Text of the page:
Venous Stasis

If you are in Brentwood, Walnut Creek, Danville, or the surrounding cities and are living with venous stasis on on your legs, get in touch with us. Our team of experts at BASS Vein Center is here to help you find the underlying cause of your venous stasis and discuss successful treatment options.

a woman holding her legs from pain from veins
Venous Stasis

Venous stasis dermatitis occurs when you have a problem with the veins, typically those located in your lower legs. When veins are weakened or damaged, this prevents blood from moving back to the heart like before. That leads to fluid and pressure building up, and some of the blood leaking out from your veins and into the skin. 

Also known as stasis dermatitis and venous eczema, the condition can cause swelling and dark or red patches to appear around the ankles. It can also lead to the appearance of a venous stasis ulcer if left untreated. This condition is much more common with individuals over the age of 50, and women are more likely to have venous stasis than men. Medical treatment is available to help with this condition, and there are also some self-care steps you can take on your own to prevent the problem from becoming worse. 

What are the Symptoms of Venous Stasis? 

The first sign that many people with venous stasis notice is swelling around their ankles. The swelling will sometimes get better with rest or overnight as you sleep, but it will usually come back the next day once you are back on your feet again. Another common symptom of this condition is the heaviness of the legs, especially as you walk or stand.

Additional symptoms of venous stasis include the following.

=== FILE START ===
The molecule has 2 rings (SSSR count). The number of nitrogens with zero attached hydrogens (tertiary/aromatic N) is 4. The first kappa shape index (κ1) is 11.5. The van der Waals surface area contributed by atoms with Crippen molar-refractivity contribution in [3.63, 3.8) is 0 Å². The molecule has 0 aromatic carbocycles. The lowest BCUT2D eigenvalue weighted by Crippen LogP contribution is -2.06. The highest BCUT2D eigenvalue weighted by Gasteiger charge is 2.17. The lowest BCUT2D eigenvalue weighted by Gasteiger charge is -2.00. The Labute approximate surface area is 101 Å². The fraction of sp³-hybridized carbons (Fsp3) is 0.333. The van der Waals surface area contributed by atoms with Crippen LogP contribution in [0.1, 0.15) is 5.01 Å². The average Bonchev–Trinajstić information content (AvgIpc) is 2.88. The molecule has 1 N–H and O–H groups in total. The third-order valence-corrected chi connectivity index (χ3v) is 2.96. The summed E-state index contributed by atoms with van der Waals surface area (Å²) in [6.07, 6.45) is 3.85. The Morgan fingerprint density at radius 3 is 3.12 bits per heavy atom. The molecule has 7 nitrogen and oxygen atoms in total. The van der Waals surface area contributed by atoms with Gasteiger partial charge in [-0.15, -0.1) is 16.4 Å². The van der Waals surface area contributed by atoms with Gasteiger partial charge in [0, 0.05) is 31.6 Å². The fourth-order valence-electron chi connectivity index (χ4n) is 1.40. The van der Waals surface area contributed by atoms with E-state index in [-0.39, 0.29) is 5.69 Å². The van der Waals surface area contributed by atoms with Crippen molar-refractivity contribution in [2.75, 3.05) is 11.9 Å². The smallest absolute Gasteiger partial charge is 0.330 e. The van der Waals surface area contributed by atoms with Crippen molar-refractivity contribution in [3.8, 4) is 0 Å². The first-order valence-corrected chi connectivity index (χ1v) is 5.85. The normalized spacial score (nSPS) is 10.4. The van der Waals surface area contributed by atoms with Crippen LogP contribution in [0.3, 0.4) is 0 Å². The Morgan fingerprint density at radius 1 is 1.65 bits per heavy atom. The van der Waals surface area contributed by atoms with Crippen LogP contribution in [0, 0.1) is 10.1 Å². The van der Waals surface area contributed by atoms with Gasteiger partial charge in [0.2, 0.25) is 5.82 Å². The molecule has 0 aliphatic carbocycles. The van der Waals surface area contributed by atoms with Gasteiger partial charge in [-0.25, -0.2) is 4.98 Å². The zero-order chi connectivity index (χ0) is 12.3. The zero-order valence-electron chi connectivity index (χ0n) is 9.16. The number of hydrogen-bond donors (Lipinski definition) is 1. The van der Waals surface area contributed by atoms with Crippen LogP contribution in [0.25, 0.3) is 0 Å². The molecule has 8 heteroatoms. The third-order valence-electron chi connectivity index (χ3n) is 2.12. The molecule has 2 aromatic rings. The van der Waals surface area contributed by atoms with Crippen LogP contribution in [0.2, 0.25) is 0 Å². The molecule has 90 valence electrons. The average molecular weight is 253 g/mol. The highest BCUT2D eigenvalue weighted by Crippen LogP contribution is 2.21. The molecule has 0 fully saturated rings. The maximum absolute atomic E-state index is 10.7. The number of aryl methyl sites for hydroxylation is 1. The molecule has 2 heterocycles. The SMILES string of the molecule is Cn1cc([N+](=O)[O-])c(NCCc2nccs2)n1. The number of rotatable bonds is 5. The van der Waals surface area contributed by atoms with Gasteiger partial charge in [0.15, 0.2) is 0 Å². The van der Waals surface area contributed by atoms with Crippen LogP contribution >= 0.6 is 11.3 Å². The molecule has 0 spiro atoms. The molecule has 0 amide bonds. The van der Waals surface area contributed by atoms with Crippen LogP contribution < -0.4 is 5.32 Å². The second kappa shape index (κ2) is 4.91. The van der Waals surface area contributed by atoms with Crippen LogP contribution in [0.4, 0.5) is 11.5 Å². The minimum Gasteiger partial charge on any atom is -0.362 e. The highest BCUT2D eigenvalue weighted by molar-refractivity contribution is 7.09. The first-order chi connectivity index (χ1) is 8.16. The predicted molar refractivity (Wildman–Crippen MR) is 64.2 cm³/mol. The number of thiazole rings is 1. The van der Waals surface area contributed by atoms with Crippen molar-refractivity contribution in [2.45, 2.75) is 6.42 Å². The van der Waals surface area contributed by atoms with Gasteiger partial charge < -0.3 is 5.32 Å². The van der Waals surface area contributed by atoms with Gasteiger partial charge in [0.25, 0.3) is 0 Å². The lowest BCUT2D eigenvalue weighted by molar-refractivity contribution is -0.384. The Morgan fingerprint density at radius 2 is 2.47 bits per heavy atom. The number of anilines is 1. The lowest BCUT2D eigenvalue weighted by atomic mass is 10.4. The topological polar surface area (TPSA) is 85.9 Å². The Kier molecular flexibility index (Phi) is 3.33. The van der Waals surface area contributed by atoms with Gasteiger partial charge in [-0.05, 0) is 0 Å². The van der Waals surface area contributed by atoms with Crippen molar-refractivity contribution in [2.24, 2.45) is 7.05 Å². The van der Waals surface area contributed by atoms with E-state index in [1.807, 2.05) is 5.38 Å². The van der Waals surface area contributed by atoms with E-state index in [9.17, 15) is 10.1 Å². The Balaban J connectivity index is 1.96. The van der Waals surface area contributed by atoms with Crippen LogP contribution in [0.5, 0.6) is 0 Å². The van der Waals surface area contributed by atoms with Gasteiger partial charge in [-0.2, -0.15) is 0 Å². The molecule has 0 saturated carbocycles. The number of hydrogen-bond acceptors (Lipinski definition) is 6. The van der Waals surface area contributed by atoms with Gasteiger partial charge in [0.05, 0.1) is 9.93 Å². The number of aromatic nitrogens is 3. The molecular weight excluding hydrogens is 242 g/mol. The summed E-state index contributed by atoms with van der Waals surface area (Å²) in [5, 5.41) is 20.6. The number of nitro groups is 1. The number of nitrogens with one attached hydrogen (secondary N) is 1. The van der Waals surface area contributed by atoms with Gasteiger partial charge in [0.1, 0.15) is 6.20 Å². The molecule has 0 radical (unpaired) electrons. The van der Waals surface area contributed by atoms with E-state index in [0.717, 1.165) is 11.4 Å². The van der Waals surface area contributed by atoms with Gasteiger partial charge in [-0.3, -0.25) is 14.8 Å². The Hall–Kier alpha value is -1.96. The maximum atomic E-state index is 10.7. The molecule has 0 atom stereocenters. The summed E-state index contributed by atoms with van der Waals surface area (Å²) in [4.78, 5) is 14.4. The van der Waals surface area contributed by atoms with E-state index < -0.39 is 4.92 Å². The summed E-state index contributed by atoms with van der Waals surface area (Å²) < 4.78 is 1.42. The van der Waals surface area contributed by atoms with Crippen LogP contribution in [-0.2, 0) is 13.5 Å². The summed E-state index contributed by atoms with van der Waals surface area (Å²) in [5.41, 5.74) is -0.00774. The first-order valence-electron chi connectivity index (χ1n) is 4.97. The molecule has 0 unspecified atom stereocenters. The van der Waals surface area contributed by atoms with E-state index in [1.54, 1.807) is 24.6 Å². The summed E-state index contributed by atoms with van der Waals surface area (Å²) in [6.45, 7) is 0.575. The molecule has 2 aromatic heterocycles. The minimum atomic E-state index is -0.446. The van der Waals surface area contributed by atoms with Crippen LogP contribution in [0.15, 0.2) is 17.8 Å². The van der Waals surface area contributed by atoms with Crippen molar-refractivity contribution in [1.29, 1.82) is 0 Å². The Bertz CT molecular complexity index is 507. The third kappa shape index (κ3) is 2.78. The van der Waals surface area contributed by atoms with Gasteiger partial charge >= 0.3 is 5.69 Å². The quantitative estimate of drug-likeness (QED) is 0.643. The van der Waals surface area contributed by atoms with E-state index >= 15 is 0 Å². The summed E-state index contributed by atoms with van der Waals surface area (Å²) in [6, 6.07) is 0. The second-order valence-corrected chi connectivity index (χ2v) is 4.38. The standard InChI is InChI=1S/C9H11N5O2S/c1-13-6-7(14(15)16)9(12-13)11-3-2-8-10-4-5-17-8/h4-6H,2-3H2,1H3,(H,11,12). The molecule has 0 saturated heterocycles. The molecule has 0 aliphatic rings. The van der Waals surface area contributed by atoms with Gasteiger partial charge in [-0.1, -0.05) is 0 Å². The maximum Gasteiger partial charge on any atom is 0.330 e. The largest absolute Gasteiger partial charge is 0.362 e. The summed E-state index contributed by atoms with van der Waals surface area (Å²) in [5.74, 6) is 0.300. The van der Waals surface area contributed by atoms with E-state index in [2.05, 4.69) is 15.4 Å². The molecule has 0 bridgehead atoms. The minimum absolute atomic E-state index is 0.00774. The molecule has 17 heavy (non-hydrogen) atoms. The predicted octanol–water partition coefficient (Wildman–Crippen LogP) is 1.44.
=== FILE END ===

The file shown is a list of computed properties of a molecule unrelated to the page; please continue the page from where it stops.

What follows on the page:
• The skin that is around the ankle looks brownish, reddish, or yellow color.
  • Varicose veins that are twisted or bulging start to form. These veins have a dark purple or blue tone. 
  • The legs become painful or itching 
  • Sores appear on the legs that crust over, ooze, or are scaly
  • The skin around your ankles and shins becomes thicker

What is the Cause of Venous Stasis?

Several conditions can lead to venous stasis. It often affects those who already have circulation problems. When the veins do not work as they should, they don’t return the blood back to the heart.

The veins in the legs have a valve system that works one way. It is the valve’s job to push blood up through the legs. As we age, or as we develop other health conditions, the valves do not work the same way as they did in the past. That is a condition known as venous insufficiency. Sometimes, this will cause pressure to build up. That leads to not enough blood or oxygen reaching the skin. 

Some conditions can put you at a higher risk for developing venous stasis. These are: 

  • Varicose veins
  • Obesity
  • High blood pressure
  • Congestive heart failure
  • Kidney failure 
  • Blood clots
  • Pregnancy
  • Past surgeries or injuries to the legs
  • Sitting or standing for long periods.

Treatment Options

Managing venous stasis involves a combination of approaches to alleviate symptoms, improve venous circulation, and prevent complications. Treatment strategies vary based on severity and individual factors. The following options are commonly used:

Conservative Measures:

Conservative measures focus on self-care and lifestyle modifications. Compression therapy, through stockings or bandages, promotes blood flow and reduces swelling. Elevating the legs above heart level helps reduce swelling. Regular exercise, such as walking or swimming, stimulates blood flow and strengthens calf muscles. Weight management reduces strain on the veins, and avoiding prolonged sitting or standing prevents blood pooling.